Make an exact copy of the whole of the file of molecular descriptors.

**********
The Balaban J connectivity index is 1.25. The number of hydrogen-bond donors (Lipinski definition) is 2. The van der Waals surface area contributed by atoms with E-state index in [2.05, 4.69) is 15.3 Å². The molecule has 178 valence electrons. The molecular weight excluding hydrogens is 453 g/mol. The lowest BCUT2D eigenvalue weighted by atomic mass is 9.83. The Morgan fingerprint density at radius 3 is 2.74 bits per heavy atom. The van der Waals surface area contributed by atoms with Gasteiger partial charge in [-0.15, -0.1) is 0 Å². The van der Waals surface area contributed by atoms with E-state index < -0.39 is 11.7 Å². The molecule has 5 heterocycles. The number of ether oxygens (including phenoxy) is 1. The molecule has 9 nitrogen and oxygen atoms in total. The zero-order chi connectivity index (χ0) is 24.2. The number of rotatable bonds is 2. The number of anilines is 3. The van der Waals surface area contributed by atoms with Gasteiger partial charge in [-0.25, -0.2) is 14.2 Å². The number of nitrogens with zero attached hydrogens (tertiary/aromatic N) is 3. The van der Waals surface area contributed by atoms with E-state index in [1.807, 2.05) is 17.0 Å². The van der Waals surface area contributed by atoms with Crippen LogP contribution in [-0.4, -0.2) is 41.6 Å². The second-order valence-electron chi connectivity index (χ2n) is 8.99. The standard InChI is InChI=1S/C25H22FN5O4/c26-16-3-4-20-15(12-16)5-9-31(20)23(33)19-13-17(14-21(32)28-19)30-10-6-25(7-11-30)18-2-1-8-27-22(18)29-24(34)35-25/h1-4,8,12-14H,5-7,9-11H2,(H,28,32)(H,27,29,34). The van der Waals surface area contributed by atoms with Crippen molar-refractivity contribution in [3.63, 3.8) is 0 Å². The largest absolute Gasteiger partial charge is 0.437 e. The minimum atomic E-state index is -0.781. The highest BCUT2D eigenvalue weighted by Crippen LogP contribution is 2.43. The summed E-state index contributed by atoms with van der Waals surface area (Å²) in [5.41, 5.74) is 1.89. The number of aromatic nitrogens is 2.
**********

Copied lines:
The Balaban J connectivity index is 1.25. The number of hydrogen-bond donors (Lipinski definition) is 2. The van der Waals surface area contributed by atoms with E-state index in [2.05, 4.69) is 15.3 Å². The molecule has 178 valence electrons. The molecular weight excluding hydrogens is 453 g/mol. The lowest BCUT2D eigenvalue weighted by atomic mass is 9.83. The Morgan fingerprint density at radius 3 is 2.74 bits per heavy atom. The van der Waals surface area contributed by atoms with Gasteiger partial charge in [-0.15, -0.1) is 0 Å². The van der Waals surface area contributed by atoms with E-state index < -0.39 is 11.7 Å². The molecule has 5 heterocycles. The number of ether oxygens (including phenoxy) is 1. The molecule has 9 nitrogen and oxygen atoms in total. The zero-order chi connectivity index (χ0) is 24.2. The number of rotatable bonds is 2. The number of anilines is 3. The van der Waals surface area contributed by atoms with Gasteiger partial charge in [-0.25, -0.2) is 14.2 Å². The number of nitrogens with zero attached hydrogens (tertiary/aromatic N) is 3. The van der Waals surface area contributed by atoms with E-state index in [1.807, 2.05) is 17.0 Å². The van der Waals surface area contributed by atoms with Crippen LogP contribution in [-0.4, -0.2) is 41.6 Å². The second-order valence-electron chi connectivity index (χ2n) is 8.99. The standard InChI is InChI=1S/C25H22FN5O4/c26-16-3-4-20-15(12-16)5-9-31(20)23(33)19-13-17(14-21(32)28-19)30-10-6-25(7-11-30)18-2-1-8-27-22(18)29-24(34)35-25/h1-4,8,12-14H,5-7,9-11H2,(H,28,32)(H,27,29,34). The van der Waals surface area contributed by atoms with Crippen molar-refractivity contribution in [3.63, 3.8) is 0 Å². The largest absolute Gasteiger partial charge is 0.437 e. The minimum atomic E-state index is -0.781. The highest BCUT2D eigenvalue weighted by Crippen LogP contribution is 2.43. The summed E-state index contributed by atoms with van der Waals surface area (Å²) in [5.41, 5.74) is 1.89. The number of aromatic nitrogens is 2.